1. “Willing to be flexible, agile, and adaptable to change.”

2. “Time management skills and ability to prioritize.”

3. “Ability to work effectively in team environments.”

4. “Ability to communicate effectively in a business context.”

5. “Analytical skills and business acumen.”

Considering how important they are for success both in your professional life and personal development, it makes sense to begin the process of learning these power skills in the university classroom. Being a former university professor, I understand the politics that go into a well-rounded education, and making room for new courses is a challenge. However, if higher education would adopt the first power skill and “be flexible, agile, and adaptable to change,” a solution can be obtained.  

One potential solution is that if your state requires the 150-hour rule to be licensed in your state, then add these power skills courses into the Master of Accounting programs. However, the extra 30 hours, in many states like Ohio, do not have a mandate on the type of courses that qualify.   

Ability to communicate effectively in a business context

A few years ago, my doctor ordered some tests because I was not feeling well. A few days later, my doctor called me, not her assistant, and said she got the results back from the tests. Then she went into this tsunami of medical lingo and gibberish, and I had no clue what she was trying to tell me. So, I said to her, “Doctor, stop! I have no idea what you are trying to tell me. Can you tell me in plain English?” There was a pause, and then she said, “you may I cancer.” Wow. Thankfully, I did not have cancer. 

The experience with my doctor is the same experience accountants have when communicating with non-accountants. Accountants speak the foreign language of business – accounting, which is no different from speaking Spanish, Greek, or Chinese to someone who is not fluent in that language. We need to be cognizant of this fact and become better translators of technical accounting knowledge. We need to start taking the numb out of numbers

Translating technical accounting into plain English is not an easy task, and it takes time. Where should we start? I know, in a college classroom! The ability to develop this skill in the safety of the classroom is ideal. The classroom allows us to experiment, fail, hone, and gain confidence. Oh, you are stuck on the word fail. Then think of it as an acronym, First Attempt In Learning. Failure is part of the process when we view learning any new skill. For example, we don’t pick up a golf club for the first time and make solid contact or contact at all. Same with learning new skills. How do you eat an elephant? One bite at a time.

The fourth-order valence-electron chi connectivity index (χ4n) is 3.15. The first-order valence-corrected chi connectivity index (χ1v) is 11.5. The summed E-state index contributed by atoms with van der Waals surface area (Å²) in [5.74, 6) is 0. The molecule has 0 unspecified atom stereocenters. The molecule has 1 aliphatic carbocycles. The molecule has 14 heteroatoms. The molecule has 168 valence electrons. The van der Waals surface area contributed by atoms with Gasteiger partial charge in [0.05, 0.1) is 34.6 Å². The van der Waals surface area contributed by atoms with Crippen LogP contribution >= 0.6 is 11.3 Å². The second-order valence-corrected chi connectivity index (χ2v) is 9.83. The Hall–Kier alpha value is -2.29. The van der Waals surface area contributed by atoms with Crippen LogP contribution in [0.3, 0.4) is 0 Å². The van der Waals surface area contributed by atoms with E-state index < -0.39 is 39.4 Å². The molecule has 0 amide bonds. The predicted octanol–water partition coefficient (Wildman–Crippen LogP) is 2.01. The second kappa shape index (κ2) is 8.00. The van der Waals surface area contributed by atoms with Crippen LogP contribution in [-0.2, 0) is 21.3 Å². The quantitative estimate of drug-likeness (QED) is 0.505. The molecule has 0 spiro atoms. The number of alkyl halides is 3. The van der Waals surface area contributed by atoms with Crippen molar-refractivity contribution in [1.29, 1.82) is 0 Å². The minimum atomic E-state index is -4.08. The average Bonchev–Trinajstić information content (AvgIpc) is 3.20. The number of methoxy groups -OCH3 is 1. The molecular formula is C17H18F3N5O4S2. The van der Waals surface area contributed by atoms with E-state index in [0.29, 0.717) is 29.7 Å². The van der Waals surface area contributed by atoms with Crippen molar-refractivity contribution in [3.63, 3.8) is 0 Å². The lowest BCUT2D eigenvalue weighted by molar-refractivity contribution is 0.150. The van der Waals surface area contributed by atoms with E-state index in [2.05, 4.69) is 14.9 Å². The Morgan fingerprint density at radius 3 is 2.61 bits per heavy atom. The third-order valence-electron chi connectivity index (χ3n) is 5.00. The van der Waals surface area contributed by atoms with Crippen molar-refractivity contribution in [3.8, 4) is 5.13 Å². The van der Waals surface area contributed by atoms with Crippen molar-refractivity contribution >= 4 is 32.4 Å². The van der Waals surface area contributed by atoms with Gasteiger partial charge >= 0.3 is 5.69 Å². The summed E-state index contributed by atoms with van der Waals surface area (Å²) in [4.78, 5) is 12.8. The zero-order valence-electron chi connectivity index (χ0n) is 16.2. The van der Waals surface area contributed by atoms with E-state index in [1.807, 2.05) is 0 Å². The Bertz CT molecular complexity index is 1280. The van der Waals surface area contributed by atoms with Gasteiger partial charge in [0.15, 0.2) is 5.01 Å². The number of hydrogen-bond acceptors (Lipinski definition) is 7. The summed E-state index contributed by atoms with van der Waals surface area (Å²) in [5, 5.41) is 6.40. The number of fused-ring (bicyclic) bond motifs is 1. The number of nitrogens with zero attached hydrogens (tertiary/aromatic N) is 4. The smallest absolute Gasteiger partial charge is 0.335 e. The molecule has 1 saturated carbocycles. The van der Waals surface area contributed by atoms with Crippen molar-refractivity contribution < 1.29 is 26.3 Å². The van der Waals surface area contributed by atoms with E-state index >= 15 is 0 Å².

Change is necessary to be relevant. 

Higher education needs to change how accounting is taught and align it with the critical power skills required to succeed in today’s business climate. Technical knowledge is essential, and a lot of the technical – nuts, bolts, calculations – is done with artificial intelligence. We need to ensure that the calculations are accurate. However, our role as an accountant is evolving into a position of a business advisor and out of being thought of as a number cruncher. Let’s find a way to start this transformation of the accounting profession in the classroom instead of making it the employer’s responsibility. Let’s begin to embrace the term ‘Financial Leadership’ – and teach and prepare with excellence in technical accounting skills and power skills – a win/win for everyone!

If this article resonated with you and you would like to learn more, contact me at petr@petermargaritis.com

Power Skills are Hard to Master!

On August 10th, I delivered the keynote address welcoming the Master of Science in Accounting students at Oklahoma State University to the Fall 2021 semester.  The title of my keynote was Improv Is No Joke.  Not something you would expect to be a keynote title to a group of accounting students.  

Prior to the students attendance, I had a conversation with the department head of the school of accounting, Dr. Audrey Gramling.  Dr. Gramling is a huge proponent of developing accounting students’ power skills.  You know, those skills that we commonly refer to as soft skills.  I like to say, ‘we may call them soft skills, but they are very hard to master’.  I assured her that my presentation would focus on these Power Skills.